The corner towers were defensive towers built at the corners of castles or fortresses.
Two ideas have been advanced about the purpose or value of corner towers in medieval fortresses:
- The corners of a medieval fortress were weak points because they were easier to attack and more difficult to defend than the rest of the walls. Not only this but, enemy combatants that reached the tops of walls at the corners were protected at the point where the walls met, making it more difficult to repulse them. Fortress corner towers were therefore constructed to make up for this vulnerability.
- These towers made possible to provide enfilade fire against attacking forces along adjacent walls. This would oblige attackers to concentrate some of their force on the corner towers themselves where they could be dealt with more effectively.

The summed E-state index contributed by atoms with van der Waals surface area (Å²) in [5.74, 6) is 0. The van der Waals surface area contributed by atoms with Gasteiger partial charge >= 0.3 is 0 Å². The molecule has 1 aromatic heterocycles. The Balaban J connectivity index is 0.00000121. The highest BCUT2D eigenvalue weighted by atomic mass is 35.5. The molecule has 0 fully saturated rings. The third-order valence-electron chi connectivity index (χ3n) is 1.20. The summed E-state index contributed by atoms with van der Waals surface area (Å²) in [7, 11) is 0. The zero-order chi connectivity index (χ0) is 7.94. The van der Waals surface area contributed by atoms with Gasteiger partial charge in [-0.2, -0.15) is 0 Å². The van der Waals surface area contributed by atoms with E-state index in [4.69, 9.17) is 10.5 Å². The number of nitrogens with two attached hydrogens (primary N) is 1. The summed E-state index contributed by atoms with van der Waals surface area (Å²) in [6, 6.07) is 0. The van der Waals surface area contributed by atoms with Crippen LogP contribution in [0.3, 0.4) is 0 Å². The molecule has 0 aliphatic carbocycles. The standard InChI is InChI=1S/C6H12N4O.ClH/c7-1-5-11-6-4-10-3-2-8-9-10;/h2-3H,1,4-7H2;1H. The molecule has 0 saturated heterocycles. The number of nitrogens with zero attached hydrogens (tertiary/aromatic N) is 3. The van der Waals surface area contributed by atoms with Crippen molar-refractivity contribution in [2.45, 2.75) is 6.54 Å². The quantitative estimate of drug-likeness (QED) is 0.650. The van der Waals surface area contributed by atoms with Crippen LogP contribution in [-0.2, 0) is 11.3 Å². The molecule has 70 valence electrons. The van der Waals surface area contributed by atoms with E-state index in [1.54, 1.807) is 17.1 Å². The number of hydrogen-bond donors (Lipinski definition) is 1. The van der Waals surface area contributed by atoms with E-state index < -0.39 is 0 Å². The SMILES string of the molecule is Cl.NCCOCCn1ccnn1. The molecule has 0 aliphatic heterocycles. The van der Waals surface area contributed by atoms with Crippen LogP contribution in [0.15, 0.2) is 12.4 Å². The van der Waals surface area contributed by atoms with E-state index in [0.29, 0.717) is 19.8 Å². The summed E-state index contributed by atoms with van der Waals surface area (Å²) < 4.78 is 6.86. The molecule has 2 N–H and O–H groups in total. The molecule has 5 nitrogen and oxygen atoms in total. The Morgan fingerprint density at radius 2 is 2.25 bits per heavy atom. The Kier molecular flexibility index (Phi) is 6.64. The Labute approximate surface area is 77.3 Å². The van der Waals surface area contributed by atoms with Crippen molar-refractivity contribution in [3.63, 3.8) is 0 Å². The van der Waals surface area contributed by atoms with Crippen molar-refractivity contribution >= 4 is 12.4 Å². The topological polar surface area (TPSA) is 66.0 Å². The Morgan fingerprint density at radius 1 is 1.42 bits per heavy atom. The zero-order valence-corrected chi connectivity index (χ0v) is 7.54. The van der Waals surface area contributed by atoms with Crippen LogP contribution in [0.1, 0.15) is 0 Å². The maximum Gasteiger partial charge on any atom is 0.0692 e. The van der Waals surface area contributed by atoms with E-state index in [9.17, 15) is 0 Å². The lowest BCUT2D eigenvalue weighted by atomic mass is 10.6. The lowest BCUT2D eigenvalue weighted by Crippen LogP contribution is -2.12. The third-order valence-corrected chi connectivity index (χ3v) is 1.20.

Towers constructed at fortress corners were larger and taller than other towers. At the bottom of these towers were defences, such as ditches, fences, and sometimes advanced forts or bastions. 
Corner towers may be seen on the Wall of Philip II Augustus (Tour du coin (Louvre), Tour de Nesle, Tour Barbeau), on the Wall of Charles V (Tour du bois), in the city of Carcassonne, in the Château de Pierrefonds and in the fortress of the Bastille.